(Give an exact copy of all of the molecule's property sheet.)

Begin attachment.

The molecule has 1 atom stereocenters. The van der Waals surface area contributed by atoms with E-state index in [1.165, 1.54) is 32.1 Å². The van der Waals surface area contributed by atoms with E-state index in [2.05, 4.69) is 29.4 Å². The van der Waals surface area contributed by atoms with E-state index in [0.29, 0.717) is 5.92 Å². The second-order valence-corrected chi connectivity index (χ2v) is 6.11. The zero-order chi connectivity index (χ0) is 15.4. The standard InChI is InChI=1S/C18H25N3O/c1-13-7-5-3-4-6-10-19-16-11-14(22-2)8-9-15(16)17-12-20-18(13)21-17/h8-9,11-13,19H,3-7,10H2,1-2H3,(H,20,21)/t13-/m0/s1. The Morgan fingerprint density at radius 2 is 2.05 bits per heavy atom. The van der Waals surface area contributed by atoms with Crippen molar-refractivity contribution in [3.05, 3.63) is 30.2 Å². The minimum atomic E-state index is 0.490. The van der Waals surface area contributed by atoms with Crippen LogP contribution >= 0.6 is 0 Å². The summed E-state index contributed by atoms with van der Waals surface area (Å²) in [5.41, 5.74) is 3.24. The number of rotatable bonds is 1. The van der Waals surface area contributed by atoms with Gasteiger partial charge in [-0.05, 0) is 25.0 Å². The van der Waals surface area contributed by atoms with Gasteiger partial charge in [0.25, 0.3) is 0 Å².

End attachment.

The molecule has 1 atom stereocenters. The van der Waals surface area contributed by atoms with E-state index in [1.165, 1.54) is 32.1 Å². The van der Waals surface area contributed by atoms with E-state index in [2.05, 4.69) is 29.4 Å². The van der Waals surface area contributed by atoms with E-state index in [0.29, 0.717) is 5.92 Å². The second-order valence-corrected chi connectivity index (χ2v) is 6.11. The zero-order chi connectivity index (χ0) is 15.4. The standard InChI is InChI=1S/C18H25N3O/c1-13-7-5-3-4-6-10-19-16-11-14(22-2)8-9-15(16)17-12-20-18(13)21-17/h8-9,11-13,19H,3-7,10H2,1-2H3,(H,20,21)/t13-/m0/s1. The Morgan fingerprint density at radius 2 is 2.05 bits per heavy atom. The van der Waals surface area contributed by atoms with Crippen molar-refractivity contribution in [3.05, 3.63) is 30.2 Å². The minimum atomic E-state index is 0.490. The van der Waals surface area contributed by atoms with Crippen LogP contribution >= 0.6 is 0 Å². The summed E-state index contributed by atoms with van der Waals surface area (Å²) in [5.41, 5.74) is 3.24. The number of rotatable bonds is 1. The van der Waals surface area contributed by atoms with Gasteiger partial charge in [-0.05, 0) is 25.0 Å². The van der Waals surface area contributed by atoms with Gasteiger partial charge in [0.25, 0.3) is 0 Å².